In the end, that generational transition will still probably be a tough one. Redpoint has to differentiate itself as a firm that can provide something that gives startups an edge over just going to another firm, especially as the size of funds — and valuations in even early financing rounds — explode. More and more money is flowing into fewer and fewer deals, and founders have gotten considerably more savvy in figuring out where to look for those investments. Kadavy, Bard, and the rest of the team are tasked with sourcing those best deals and ensuring that they can at least get the attention of founders early on even if they aren’t going to invest in them right away. But getting there in the middle of that transition is one of the things that got Kadavy excited to join Redpoint in the first place.

“I think most venture firms are talking about being in a generational transition and in our different stages, they’re actually taking action or just talking about it,” Kadavy said. “Generational transitions take at least two funds, so that’s conservatively six years or longer. It’s easy for people to talk about it for a long time but not actually happen. When I was at CRV, a fund that’s been around for 45 years, I learned a lot about how generation transitions can go quite well. They’ve been successful over many decades. I honestly believe having talked to many other firms and many friends, Redpoint is at the most unique point in time based on where they truly are in their generational transition.”

Categories: Business News

IRL wants to get people together offline

2018, June 19 - 11:00pm

Social planning apps are a dime a dozen, but none have risen to become a mainstay in our digital lives. IRL, founded by Abe Shafi and Scott Banister, is looking to break the pattern, focusing on positivity to get people excited about hanging out offline.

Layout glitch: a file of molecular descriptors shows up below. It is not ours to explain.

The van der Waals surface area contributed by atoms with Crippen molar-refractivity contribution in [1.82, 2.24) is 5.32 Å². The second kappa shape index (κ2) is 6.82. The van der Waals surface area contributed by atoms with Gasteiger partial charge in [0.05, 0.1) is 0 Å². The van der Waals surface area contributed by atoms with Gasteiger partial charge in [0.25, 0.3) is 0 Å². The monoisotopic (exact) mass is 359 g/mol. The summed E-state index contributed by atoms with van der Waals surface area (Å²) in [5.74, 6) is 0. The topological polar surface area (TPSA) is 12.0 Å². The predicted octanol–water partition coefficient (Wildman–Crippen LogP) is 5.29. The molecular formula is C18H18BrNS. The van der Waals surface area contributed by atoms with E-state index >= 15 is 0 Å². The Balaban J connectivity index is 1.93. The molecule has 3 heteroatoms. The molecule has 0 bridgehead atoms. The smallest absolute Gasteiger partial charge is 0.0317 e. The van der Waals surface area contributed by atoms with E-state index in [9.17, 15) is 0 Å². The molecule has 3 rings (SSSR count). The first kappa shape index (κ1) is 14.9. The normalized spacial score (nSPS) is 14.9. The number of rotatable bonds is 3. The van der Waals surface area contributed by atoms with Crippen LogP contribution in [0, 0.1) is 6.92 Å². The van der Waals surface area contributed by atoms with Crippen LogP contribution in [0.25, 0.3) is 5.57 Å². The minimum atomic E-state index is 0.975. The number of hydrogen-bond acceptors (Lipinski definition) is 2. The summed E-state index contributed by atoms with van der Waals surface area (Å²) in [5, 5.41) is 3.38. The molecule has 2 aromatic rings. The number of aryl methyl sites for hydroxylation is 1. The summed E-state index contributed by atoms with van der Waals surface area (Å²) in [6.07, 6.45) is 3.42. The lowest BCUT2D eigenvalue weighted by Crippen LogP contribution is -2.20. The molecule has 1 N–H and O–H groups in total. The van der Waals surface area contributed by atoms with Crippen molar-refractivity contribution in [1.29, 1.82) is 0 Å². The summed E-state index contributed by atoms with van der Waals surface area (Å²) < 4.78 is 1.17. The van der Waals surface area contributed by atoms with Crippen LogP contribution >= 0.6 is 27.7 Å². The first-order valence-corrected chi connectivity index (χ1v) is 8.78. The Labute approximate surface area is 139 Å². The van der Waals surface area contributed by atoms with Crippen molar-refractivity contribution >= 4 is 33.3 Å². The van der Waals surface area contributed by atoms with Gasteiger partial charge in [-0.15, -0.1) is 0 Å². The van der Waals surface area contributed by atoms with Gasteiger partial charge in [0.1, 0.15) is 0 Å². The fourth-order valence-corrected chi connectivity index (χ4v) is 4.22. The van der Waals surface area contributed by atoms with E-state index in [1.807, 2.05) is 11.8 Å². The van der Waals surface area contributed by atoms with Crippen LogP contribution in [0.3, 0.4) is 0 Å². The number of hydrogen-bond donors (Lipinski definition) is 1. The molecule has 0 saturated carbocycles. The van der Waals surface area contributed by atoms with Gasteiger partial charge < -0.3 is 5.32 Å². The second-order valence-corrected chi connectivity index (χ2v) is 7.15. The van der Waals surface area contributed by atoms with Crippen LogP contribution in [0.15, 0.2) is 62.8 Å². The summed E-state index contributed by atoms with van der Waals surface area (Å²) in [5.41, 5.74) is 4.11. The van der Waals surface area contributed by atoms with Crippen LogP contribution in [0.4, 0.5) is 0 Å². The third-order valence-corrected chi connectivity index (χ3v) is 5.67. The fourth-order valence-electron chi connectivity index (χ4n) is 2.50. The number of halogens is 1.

When users first sign up, they’re asked a series of multiple choice questions about their friends: “Who is the best at building pillow forts?” or “Who has the best style?” with four of your contacts as possible answers. These ‘nominations’ are meant to catalyze making plans with those friends. Those nominations stay anonymous.

From there, users can choose from a wide variety of interests like “Netflix and Chill,” “Grab Burgers,” or “Watch the World Cup.” Once they’ve chosen an interest, they can mark the time (today, soon, or pick a date) and send an invite to friends, at which point the group comes up with the right time and place for the plans.

According to cofounder and CEO Abe Shafi, the structure of IRL is meant to take the pressure off of any one person from being the ‘host.’

“We designed IRL so that people could send out lightweight invitations,” said Shafi. “We want people to be able to say ‘hey, I want to do something’ and send it out to a larger group of friends, letting people opt in and decide what they want to do. Creating a safe container that lets people opt in helps with social anxiety around making plans.”

This isn’t Shafi’s first go-round in the world of tech startups. Shafi sold his startup GetTalent to Dice in 2013. Shafi said that one of the difficulties in enterprise software was that he felt less and less connected to the problems he was solving, and knew that he felt at his best spending time with friends and family.